With a full pre-season under their belts, Marc Herbert and Campese will have their combination near perfect, and the remainder of the team will know what to expect from each of them. Set plays, special moves and general reading of the playmakers will be a piece of cake for the players around them, making the 2009 Raiders an even more dangerous proposition.

Predicted Finish

Considering they finished eighth last season with a makeshift, battered and bruised team that bared little resemblance to the side named in round one, things can only get better for the Green Machine.

With players of the calibre of David Milne, Joe Picker, Trevor Thurling and the like still improving, and some good buys in the front row, expect the Raiders to be competitive in the race for the finals – they’re one of a few teams with largely the same player base as 2008.

But much will depend on their record on the road – they won just four of 12 last season.

Under-20s

Expect nothing less than another spectacular year from the ‘Teen Machine’. Reigning premiers and with the majority of last year’s squad still eligible for Toyota Cup, 2009 looks like being another strong season for the Raiders.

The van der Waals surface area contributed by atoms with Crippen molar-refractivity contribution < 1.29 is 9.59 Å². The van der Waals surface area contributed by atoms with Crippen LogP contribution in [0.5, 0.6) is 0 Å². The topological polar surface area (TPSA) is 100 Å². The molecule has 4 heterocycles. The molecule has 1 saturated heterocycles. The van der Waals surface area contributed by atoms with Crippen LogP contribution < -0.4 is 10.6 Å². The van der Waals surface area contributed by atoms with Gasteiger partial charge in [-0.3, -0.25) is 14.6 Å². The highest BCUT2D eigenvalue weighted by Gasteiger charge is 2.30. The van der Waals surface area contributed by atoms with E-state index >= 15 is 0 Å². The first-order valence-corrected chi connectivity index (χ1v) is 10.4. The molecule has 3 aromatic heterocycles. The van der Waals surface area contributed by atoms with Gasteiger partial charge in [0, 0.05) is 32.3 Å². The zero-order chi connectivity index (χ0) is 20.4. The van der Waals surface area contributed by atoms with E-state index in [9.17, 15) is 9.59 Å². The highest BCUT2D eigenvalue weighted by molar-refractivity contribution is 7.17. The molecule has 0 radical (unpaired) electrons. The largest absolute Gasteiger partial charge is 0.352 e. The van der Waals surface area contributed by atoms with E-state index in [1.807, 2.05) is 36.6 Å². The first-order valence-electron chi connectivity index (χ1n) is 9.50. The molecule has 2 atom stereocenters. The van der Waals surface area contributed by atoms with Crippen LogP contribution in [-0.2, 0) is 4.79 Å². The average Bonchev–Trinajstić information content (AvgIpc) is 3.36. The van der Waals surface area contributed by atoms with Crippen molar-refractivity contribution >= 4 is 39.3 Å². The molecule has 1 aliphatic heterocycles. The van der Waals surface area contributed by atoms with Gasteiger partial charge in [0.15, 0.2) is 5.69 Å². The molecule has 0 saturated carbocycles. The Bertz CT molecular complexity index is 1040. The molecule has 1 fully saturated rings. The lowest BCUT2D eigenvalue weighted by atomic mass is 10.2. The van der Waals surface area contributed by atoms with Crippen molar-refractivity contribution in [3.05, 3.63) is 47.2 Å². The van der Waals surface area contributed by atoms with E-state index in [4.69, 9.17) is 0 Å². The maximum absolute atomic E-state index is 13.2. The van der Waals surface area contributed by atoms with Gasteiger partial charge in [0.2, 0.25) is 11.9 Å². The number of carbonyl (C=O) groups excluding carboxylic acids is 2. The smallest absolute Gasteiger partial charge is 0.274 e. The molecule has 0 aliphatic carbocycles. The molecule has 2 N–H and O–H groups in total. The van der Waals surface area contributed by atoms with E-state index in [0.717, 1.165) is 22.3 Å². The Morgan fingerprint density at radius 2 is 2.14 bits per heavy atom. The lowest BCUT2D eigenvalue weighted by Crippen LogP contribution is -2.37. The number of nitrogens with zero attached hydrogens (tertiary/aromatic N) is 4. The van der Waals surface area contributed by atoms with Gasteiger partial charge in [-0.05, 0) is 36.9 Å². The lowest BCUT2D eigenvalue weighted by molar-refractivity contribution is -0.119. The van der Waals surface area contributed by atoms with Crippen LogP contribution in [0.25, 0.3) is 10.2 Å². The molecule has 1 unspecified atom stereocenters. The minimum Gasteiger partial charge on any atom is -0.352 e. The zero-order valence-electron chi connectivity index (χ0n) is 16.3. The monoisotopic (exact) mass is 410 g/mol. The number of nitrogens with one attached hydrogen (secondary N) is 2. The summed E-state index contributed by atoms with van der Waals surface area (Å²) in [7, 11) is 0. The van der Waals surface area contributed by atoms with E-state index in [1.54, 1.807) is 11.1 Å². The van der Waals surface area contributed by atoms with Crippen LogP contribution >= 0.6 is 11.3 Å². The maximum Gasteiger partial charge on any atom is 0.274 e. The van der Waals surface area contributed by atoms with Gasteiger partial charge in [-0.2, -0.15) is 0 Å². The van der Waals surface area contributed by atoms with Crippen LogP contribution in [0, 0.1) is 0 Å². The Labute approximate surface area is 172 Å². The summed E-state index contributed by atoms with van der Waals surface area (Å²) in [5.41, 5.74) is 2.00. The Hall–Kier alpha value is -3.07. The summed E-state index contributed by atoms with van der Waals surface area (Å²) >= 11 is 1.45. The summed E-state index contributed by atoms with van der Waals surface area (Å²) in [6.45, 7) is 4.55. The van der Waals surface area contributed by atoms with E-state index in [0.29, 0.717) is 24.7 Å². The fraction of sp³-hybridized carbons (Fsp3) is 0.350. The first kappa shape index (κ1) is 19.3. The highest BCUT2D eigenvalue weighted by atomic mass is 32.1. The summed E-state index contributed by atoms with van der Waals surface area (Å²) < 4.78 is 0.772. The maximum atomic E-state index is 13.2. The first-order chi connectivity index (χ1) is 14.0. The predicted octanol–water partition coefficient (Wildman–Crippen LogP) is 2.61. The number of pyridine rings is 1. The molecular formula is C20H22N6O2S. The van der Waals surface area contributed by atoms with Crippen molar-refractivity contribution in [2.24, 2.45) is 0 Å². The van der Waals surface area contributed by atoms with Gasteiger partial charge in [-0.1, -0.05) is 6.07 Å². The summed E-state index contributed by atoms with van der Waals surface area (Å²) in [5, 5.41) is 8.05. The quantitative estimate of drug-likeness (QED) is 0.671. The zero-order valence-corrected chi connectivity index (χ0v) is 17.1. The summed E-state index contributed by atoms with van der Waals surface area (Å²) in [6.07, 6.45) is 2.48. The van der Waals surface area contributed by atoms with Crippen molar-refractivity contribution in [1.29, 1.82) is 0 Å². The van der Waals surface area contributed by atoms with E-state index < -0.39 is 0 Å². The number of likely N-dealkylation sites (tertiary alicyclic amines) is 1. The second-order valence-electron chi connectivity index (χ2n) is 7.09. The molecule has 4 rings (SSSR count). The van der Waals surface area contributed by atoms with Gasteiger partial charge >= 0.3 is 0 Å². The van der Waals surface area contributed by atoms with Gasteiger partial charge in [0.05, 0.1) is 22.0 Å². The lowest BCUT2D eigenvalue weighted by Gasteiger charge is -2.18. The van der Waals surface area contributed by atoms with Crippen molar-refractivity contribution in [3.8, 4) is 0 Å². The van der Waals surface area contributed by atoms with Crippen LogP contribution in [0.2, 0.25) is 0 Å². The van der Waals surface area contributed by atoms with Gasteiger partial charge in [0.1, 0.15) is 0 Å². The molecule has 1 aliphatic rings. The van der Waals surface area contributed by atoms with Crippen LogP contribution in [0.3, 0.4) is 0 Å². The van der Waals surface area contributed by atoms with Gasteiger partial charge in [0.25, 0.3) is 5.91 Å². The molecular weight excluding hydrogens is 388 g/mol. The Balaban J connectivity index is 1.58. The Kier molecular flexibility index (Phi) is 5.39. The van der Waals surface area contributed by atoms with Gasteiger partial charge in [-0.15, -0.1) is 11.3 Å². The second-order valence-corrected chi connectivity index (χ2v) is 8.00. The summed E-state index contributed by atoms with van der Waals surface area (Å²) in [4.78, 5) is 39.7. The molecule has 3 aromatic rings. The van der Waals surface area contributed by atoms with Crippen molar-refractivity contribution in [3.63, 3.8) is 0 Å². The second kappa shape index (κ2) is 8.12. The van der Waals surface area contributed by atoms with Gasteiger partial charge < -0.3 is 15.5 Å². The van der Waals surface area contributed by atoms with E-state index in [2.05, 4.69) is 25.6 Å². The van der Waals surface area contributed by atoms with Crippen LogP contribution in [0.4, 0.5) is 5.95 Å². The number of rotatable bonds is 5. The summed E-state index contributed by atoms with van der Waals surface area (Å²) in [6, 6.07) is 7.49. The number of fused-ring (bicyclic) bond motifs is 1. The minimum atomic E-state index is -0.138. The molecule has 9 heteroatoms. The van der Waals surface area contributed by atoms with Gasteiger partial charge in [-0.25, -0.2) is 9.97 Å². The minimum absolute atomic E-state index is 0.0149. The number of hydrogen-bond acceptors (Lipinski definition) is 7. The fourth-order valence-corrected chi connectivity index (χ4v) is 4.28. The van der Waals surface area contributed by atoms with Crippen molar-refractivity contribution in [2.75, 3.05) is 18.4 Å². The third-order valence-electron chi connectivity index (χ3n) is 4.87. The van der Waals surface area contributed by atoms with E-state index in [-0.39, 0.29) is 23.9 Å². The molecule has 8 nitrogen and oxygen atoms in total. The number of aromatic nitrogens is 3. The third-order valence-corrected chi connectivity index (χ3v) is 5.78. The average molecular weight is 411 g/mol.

However, question marks hang over the head of new coach Andrew McFadden, who replaces popular premiership-winning mentor Tony Adam.

Making it harder, 2008 stars Joel Thompson and Justin Carney have graduated to the top squad this season. But with Josh Dugan, Jarrod Croker and the like still available and looking to impress NRL coach David Furner, the junior Raiders still shape as one of the competition’s most fearsome outfits.

New Breed

with a devastating shoulder-charge and blistering speed, it’s little wonder NRL coach David Furner has drafted the powerhouse youngster, Jarrod Crocker, into his top-grade side in 2009 – despite the fact the centre is just 18 years of age.

Keep an eye out for more on Jarrod Crocker when NRL.com brings you New Breed profiles in the coming weeks.